To find a geodesic which is a subset of the 6D Schwarzchild space, the Lagrangian could be written as since there is no explicit dependence on , or , and could be considered as constants of motion; thus The -component gives The -component gives For , (9), (10), and (11) reduce to From , if then or ; if we get the following coordinates: Since which is the great circle in the Eguchi-Hanson space , this geodesic is a retraction in Eguchi-Hanson space; . From , if then or ; if we get the following coordinates: Since which is the great circle in the Eguchi-Hanson space , this geodesic is a retraction in Eguchi-Hanson space; . Then the following theorem has been proved.

Theorem 1. *The retraction of the Eguchi-Hanson spacetime is the great circle in spacetime geodesic in Eguchi-Hanson space. The deformation retract of the Eguchi-Hanson space is defined by
**
where is the Eguchi-Hanson space and is the closed interval . The retraction of the Eguchi-Hanson space is given by
**The deformation retract of the Eguchi-Hanson space into a geodesic is given by
**
The deformation retract of the Eguchi-Hanson space into a geodesic is given by
**Now we are going to discuss the folding of the Eguchi-Hanson space . Let
**
where
**
An isometric folding of the Eguchi-Hanson space into itself may be defined by
**
The deformation retract of the folded Eguchi-Hanson space into the folded geodesic is
**
with
**
The deformation retract of the folded Eguchi-Hanson space into the folded geodesic is
**
Then we reach the following theorem.*

*Theorem 2. The folding of the Eguchi-Hanson space (26) and any folding homeomorphic to that folding have the same deformation retract of the Eguchi-Hanson space onto a geodesic.Now let the folding be defined by
where
The isometric folded Eguchi-Hanson space is
The deformation retract of the folded Eguchi-Hanson space into the folded geodesic is given by
with
The deformation retract of the folded Eguchi-Hanson space into the folded geodesic is given by
Then the following theorem has been proved.*

*Theorem 3. The deformation retract of the isometric folding of Eguchi-Hanson space and any folding homeomorphic to this type of folding is different from the deformation retract of Eguchi-Hanson space under condition (26).*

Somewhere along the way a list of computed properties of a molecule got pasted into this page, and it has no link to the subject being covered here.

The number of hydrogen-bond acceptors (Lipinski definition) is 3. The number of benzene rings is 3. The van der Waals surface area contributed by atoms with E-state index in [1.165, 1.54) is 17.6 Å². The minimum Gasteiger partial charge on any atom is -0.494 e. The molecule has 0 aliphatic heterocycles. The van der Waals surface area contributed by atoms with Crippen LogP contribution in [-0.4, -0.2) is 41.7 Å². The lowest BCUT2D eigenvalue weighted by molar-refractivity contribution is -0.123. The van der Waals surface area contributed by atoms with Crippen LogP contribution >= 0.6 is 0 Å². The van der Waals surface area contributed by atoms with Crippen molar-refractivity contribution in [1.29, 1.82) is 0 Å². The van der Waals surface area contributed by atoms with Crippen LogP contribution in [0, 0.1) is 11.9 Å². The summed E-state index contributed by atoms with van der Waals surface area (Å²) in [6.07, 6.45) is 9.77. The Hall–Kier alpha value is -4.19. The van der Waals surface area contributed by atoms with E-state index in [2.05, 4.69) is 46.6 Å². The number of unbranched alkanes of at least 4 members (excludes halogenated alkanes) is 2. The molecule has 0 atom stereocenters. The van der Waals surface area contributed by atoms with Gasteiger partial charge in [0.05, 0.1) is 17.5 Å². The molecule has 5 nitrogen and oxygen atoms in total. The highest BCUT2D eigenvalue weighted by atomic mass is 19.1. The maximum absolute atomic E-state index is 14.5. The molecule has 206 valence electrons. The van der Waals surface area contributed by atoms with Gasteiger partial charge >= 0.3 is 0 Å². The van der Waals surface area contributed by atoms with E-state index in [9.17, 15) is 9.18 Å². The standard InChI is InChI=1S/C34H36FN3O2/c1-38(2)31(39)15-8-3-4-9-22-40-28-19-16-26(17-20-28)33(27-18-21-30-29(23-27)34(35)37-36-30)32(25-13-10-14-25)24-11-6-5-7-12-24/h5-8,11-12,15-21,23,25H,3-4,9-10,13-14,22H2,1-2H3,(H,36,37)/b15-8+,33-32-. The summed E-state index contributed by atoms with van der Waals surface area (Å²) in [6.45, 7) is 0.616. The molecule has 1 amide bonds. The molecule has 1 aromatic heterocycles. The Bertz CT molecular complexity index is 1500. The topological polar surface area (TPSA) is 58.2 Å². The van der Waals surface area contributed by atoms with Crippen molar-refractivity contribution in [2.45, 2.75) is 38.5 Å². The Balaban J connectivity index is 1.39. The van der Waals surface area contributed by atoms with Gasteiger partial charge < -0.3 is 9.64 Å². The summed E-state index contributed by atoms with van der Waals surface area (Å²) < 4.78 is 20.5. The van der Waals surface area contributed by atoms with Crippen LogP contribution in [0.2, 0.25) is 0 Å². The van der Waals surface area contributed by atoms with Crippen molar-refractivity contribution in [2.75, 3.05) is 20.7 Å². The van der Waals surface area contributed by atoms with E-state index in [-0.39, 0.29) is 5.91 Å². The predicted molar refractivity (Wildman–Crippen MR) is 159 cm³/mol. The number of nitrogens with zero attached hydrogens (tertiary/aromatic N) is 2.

*5. Conclusion*

*5. Conclusion*

*The deformation retract of the Eguchi-Hanson space has been investigated by making use of Lagrangian equations. The retraction of this space into itself and into geodesics has been presented. The deformation retraction of the Eguchi-Hanson space is a geodesic which is found to be a great circle. The folding of the Eguchi-Hanson space has been discussed and it was found that this folding and any folding homeomorphic to that folding have the same deformation retract of the Eguchi-Hanson space onto a geodesic. Also, the deformation retract of the isometric folding of Eguchi-Hanson space and any folding homeomorphic to this type of folding is found to be different from the deformation retract of Eguchi-Hanson space under condition (26).*

*Conflict of Interests*

*Conflict of Interests*

*The authors declare that there is no conflict of interests regarding the publication of this paper.*

*Acknowledgments*

*Acknowledgments*

*The authors are deeply indebted to the team work at the deanship of the scientific research Taibah University for their valuable help and critical guidance and for facilitating many administrative procedures. This research work was financially supported by Grant no. 1435/6164 from the deanship of the scientific research at Taibah University, Al-Madinah Al-Munawwarah, Saudi Arabia.*